9

I have been playing guitar for over ten years, but in about the past five years, I do not think I have improved much. I recently decided I want to change that, starting by trying to understand the music that I play better. My first step in this is learning some music theory and scales.

Currently, I am trying to play and understand 'Brothers in Arms' by Dire Straits. I believe the key of this song is G# minor. The notes in this scale are G#, A#, B, C#, D#, E, F#, and G#. Somewhere in the song (2:28 in the 7:04-version of the song), I hear the following lick;

X:1
L:1/16
M:C
K:G#m
%%score T1
V:T1           clef=treble-8
% 1
[V:T1] z4 (f^e)de a,8
    E|-------------|
    B|-7p6---6-----|
    G|-----8-------|
    D|---------8---|
    A|-------------|
    E|-------------|

The 6th fret on the B-string is an E# that falls outside of the regular minor scale. This note is also used in a lick closely after. To a novice like myself, just having learned about scales, this feels counterintuitive. I can hear it sounds good here, but when I try and play the note in other places, it usually feels out of place.

Can anyone explain to me why this sounds good here? Or did I make any wrong assumptions, or am I merely overanalyzing now?

  • 3
    Mark Knopfler can't read music, so if you asked him personally, he'd probably just say "It sounds right to me". You are correct in your key, though - it is in G# minor. – PeteCon May 2 at 15:37
10

There is no E# in the G# minor scale, but there is one in the D# minor scale. If you look at the chord that is being played, you'll see it's just a D# minor chord.

So I think the best way of viewing it is that you momentarily get a little glimpse of the key of D# minor (which is quite "near" to the G# minor since they differ only in one tone -- the E/E#) which is quickly ended by putting the VI chord (in G# minor) right next to it. In this case, it's the E major chord, and that makes it obvious that we're still in G# minor and we haven't moved anywhere.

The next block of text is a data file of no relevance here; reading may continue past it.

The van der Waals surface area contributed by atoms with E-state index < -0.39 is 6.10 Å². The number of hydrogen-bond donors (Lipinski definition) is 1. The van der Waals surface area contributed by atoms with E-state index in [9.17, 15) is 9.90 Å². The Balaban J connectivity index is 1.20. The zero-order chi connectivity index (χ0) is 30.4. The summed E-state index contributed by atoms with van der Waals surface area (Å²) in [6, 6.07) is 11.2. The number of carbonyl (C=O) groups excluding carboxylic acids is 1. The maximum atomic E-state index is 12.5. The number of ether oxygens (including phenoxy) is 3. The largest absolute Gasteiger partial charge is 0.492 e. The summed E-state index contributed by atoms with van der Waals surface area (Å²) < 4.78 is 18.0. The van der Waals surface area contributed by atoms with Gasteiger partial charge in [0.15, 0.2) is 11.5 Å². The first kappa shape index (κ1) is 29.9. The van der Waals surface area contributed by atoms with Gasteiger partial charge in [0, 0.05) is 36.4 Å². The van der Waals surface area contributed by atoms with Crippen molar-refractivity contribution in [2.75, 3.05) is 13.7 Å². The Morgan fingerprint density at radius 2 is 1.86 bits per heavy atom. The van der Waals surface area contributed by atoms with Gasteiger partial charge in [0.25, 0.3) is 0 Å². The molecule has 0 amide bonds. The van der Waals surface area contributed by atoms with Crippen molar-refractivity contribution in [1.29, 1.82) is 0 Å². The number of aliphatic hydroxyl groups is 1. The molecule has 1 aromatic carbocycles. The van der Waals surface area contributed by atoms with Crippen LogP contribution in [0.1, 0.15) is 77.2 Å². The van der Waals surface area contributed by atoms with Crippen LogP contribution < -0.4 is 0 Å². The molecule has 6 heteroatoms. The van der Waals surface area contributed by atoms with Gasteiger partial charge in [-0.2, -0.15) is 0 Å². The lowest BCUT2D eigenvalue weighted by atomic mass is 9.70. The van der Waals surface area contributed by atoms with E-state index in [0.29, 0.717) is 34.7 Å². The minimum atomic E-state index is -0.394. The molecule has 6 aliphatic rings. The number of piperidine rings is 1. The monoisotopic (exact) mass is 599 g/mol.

(They could have easily done a modulation (i. e. a key change) to D# minor with this. If they hadn't followed with an E major chord, but with some chord that belongs to D# minor and not to G# minor (a super-simple example would be A#7), they would "hammered it home" and the move to D# minor would be finished. You may try that on your guitar: after playing the lick, just play an A#7 chord. You will see that it fits and it pulls you to the key of D# minor.)

You also mentioned that you couldn't find a good place for that E# (augmented 6th degree) in your playing. However, there is a scale that is called the Dorian mode and it is just a minor key with the 6th degree raised up a semitone. It gives a beautiful, characteristic sound that you have certainly heard before, because it's used a lot in movie or video game soundtracks. Just take your guitar and play these chords: E minor, A major, E minor, A major... I think you will certainly recognize that vibe. Once you connect it with the raised 6th degree, I think you will able to use it yourself in a way that sounds good.

| improve this answer | |
  • Thanks for your extensive answer, it is very clear. I am still wrapping my head around the natural minor scale, so I won't be dipping my toes into the Dorian mode yet, but I will revisit this comment later when I have progressed a bit more! – Florian May 2 at 17:07
6

The chord behind the lick is in D# minor. If he played an E, however, that would be a b9 over the chord- just a half step above the root. It's a cool sound that is used extensively in jazz and classical but not much in rock. It's pretty high in terms of dissonance.

Instead, he uses the E# -- or F -- the natural 9 of the D# chord, which is much more consonant.

Another way to think about it is as the Dorian mode of G#. It has the natural 6 of the scale as opposed to the b6 in the minor/aeolian mode.

| improve this answer | |
5